19. Treatment of Anxiety and Stress With Biofeedback

    PubMed Central

    2012-01-01

    “Kate” is a thin, attractive 50-year-old perimenopausal woman who considers herself “basically healthy” but feels she needs help with stress management in her life. She is educated, married, and the mother of 4 children ranging in age from 11 to 22 years. In addition to managing her household, she has a full-time job as an administrative assistant and also works a part-time job from home. She states she needs to do this so the family can “get back on our feet” as her husband was unemployed for a number of months and they currently have 2 children in college. In addition, they relocated a year ago to Pittsburgh, Pennsylvania, for her husband's job and now have a higher mortgage payment. “Family” is Kate's top priority, but she does not receive much assistance from her husband on the home front and feels “there is not enough time in a day.” PMID:24278835

  20. [Biofeedback treatment for acute whiplash patients].

    PubMed

    Gálvez-Hernández, Carmen Lizette; Rodríguez-Ortiz, María Dolores; Del Río-Portilla, Yolanda

    2016-01-01

    Introducción: el objetivo de este trabajo consistió en evaluar el efecto fisiológico y psicológico de la retroalimentación biológica de electromiografía de superficie (RB de EMGs) en combinación con relajación muscular progresiva (RMP) en pacientes con esguince cervical (EC) agudo. Métodos: Un total de 12 pacientes con EC agudo participaron voluntariamente en el estudio, con diseño cuasiexperimental, y grupo control. Criterios de inclusión: máximo dos meses del accidente automovilístico; gravedad I y II. Se excluyeron: pacientes con historia previa de dolor persistente, o que hayan tenido lesión seria. Se dividió en dos grupos aleatoriamente (de intervención y en lista de espera). Se realizó un registro psicofisiológico de los músculos trapecios con EMGs, en conjunto con instrumentos psicométricos: inventario de ansiedad y depresión de Beck; índice de incapacidad de Oswestry; escala visual análoga y de miedo al movimiento. La intervención consistió aplicar RB de EMGs, posterior a un entrenamiento en RMP. Resultados: el grupo de intervención disminuyó significativamente su valor de simetría muscular (permaneciendo dentro de lo normal) así como su percepción subjetiva del dolor, intragrupo antes/después de la intervención. Conclusiones: se produjo un cambio significativo (tanto clínico como estadístico) en la percepción del dolor y la actividad conjunta de músculos pares. Igualmente, muestra la relevancia de atender un problema agudo multidisciplinariamente; así como la utilidad de las estrategias psicofisiológicas clínicas en pacientes agudos de EC.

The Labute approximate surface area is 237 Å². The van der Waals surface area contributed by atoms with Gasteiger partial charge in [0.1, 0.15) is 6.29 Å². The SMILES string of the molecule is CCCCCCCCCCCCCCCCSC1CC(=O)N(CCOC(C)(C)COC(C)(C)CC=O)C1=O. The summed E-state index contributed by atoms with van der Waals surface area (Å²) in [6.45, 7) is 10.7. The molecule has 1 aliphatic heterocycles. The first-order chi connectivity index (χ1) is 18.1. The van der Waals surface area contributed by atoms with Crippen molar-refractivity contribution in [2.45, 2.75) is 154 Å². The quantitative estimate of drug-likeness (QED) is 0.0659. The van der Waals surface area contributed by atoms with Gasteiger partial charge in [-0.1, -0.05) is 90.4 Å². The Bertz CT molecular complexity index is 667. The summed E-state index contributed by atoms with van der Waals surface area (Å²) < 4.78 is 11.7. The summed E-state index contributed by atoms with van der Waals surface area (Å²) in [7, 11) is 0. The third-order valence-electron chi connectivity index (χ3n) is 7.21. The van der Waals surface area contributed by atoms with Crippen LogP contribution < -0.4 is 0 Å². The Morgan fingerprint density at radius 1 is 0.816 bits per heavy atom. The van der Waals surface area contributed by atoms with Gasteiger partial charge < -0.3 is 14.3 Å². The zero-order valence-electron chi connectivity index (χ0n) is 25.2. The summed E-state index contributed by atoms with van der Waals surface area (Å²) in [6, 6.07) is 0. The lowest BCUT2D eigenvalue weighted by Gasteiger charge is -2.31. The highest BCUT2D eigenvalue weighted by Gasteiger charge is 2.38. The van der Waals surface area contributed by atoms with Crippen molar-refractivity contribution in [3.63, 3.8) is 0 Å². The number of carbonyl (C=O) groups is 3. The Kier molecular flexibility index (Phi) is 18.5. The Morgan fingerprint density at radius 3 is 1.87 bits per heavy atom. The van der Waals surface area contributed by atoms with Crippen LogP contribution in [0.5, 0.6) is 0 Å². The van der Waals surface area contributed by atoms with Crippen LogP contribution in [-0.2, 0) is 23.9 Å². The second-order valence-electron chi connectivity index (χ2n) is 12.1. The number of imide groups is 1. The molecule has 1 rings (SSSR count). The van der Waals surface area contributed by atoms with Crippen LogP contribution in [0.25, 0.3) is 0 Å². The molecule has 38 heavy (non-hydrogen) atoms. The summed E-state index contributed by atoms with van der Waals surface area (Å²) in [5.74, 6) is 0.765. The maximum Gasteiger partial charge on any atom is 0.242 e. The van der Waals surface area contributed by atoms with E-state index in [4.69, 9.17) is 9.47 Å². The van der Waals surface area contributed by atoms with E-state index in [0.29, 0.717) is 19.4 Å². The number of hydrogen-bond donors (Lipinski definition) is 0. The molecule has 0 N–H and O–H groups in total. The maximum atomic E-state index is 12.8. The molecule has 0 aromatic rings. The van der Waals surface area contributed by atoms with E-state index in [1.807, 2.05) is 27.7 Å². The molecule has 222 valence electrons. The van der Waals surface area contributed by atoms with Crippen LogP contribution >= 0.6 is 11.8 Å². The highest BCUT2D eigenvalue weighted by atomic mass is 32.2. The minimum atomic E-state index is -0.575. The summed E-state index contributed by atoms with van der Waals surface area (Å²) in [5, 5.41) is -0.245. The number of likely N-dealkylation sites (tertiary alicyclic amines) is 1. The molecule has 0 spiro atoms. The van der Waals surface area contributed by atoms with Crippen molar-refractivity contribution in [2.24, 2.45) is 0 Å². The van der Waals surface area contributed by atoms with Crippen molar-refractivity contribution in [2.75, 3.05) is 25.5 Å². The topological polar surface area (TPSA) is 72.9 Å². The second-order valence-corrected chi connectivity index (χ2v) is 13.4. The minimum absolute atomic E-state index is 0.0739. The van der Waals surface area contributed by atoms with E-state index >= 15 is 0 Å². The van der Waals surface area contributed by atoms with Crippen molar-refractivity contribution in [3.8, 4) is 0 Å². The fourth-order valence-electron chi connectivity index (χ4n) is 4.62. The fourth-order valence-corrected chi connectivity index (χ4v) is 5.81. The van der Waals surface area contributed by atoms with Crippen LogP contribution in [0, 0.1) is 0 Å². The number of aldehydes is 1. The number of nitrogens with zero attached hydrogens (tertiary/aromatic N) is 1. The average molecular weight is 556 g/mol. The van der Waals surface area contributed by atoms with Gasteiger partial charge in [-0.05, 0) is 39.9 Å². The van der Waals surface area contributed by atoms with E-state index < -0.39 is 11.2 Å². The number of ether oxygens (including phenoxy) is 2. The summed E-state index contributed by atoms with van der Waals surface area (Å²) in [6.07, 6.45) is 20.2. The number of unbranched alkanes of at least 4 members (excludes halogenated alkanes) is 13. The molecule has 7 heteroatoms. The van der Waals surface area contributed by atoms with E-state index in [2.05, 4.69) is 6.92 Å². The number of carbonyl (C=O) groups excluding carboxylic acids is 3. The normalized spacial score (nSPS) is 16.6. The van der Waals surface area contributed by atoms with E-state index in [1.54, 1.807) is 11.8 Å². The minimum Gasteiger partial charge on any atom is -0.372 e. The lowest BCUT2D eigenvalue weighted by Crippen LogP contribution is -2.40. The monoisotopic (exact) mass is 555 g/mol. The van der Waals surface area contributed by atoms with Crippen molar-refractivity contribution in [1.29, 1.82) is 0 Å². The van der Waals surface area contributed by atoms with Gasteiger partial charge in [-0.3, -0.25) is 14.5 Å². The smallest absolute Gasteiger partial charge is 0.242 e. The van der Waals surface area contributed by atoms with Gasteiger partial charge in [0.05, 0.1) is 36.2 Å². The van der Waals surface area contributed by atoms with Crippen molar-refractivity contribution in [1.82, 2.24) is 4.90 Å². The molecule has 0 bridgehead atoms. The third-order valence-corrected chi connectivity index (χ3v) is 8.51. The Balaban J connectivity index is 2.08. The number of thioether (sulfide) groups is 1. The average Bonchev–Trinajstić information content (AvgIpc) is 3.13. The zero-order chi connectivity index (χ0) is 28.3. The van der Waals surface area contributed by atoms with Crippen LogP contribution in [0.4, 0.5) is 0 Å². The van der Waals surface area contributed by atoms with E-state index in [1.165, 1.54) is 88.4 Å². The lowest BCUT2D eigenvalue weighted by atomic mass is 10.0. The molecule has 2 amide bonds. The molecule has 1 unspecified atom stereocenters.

1. Biofeedback assisted control of respiratory sinus arrhythmia as a biobehavioral intervention for depressive symptoms in patients after cardiac surgery: a preliminary study.

    PubMed

    Patron, Elisabetta; Messerotti Benvenuti, Simone; Favretto, Giuseppe; Valfrè, Carlo; Bonfà, Carlotta; Gasparotto, Renata; Palomba, Daniela

    2013-03-01

    The current study investigated whether biofeedback training aimed at increasing respiratory sinus arrhythmia (RSA), a measure of cardiac vagal modulation, can reduce depressive symptoms in patients after cardiac surgery. This randomized controlled study enrolled 26 patients after first-time cardiac surgery. The patients were randomly assigned to an RSA-biofeedback group (N = 13) or to a treatment as usual group (N = 13). The biofeedback training consisted of five 45 min sessions designed to increase RSA. The outcome was assessed as changes in RSA and in the Centre for Epidemiologic Studies of Depression (CES-D) values from pre- to post-training. Both groups were comparable for demographic and biomedical characteristics. RSA increased significantly in patients who underwent RSA-biofeedback compared to controls. Moreover, the CES-D scores were reduced significantly from pre- to post-training in the RSA-biofeedback group compared to the controls. Changes in RSA were inversely related to changes in CES-D scores from pre- to post-training. These findings extend the effectiveness of RSA-biofeedback for increasing vagal modulation as well as for reducing depressive symptoms in post-surgical patients. Overall, the current study also suggests that this biobehavioral intervention may add to the efficacy of postoperative risk reduction programs and rehabilitation protocols in cardiac surgery patients.